The dollar will disappoint analysts expecting a broad rally in the currency versus major peers as a tapering of Federal Reserve stimulus isn’t improving the U.S.’s interest-rate advantage, according to Goldman Sachs Group Inc.
Japanese investors overseeing $47 billion say the Aussie’s strongest rally in five months is a false dawn, as a slowdown in China’s factories overshadows signs of strength in the South Pacific economy.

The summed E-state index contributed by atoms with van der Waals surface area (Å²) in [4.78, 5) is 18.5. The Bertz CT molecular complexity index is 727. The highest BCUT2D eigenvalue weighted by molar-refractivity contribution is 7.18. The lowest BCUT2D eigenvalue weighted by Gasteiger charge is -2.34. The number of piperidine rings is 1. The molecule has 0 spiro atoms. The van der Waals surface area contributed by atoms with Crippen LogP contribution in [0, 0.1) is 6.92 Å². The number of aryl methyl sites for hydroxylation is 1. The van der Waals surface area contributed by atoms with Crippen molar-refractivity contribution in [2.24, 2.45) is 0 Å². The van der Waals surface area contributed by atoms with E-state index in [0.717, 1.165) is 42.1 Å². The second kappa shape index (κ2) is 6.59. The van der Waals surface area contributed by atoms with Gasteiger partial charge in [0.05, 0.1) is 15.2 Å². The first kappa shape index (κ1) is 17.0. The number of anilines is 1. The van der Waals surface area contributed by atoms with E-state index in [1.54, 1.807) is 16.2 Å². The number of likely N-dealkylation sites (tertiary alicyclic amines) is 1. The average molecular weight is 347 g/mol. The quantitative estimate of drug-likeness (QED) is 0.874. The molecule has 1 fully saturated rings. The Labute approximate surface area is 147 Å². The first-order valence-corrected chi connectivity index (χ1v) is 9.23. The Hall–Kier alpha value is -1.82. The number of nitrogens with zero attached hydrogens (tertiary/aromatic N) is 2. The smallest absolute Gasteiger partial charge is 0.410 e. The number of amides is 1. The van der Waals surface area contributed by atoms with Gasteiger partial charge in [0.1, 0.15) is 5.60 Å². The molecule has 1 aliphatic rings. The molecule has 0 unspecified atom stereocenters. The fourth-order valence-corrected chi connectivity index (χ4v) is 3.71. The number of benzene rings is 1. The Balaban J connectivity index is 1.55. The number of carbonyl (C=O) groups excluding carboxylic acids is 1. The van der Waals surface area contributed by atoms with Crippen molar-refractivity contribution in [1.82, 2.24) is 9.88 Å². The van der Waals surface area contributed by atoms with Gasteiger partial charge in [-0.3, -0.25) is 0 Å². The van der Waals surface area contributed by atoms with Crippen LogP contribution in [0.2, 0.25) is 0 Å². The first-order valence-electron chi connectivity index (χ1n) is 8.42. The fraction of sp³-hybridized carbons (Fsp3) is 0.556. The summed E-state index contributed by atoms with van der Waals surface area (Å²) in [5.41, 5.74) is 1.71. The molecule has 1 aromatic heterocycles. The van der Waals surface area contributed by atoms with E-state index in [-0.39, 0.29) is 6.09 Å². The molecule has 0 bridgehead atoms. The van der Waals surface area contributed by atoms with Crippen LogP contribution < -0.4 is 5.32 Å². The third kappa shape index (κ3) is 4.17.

Volatility in foreign exchange markets, after falling to some of the lowest levels since before the financial crisis, has nowhere to go but up as emerging economies falter, say the world’s biggest dealers.
Goldman Sachs Group Inc.’s Thomas Stolper, who correctly predicted the dollar’s slide against the euro this year, is deviating from the consensus that the greenback will be among the best currencies to own in 2014.
The yen slid to the weakest since June 2010 versus the dollar after Japanese Prime Minister Shinzo Abe’s government said it will spend 10.3 trillion yen ($116 billion) in new stimulus efforts that may weaken the currency.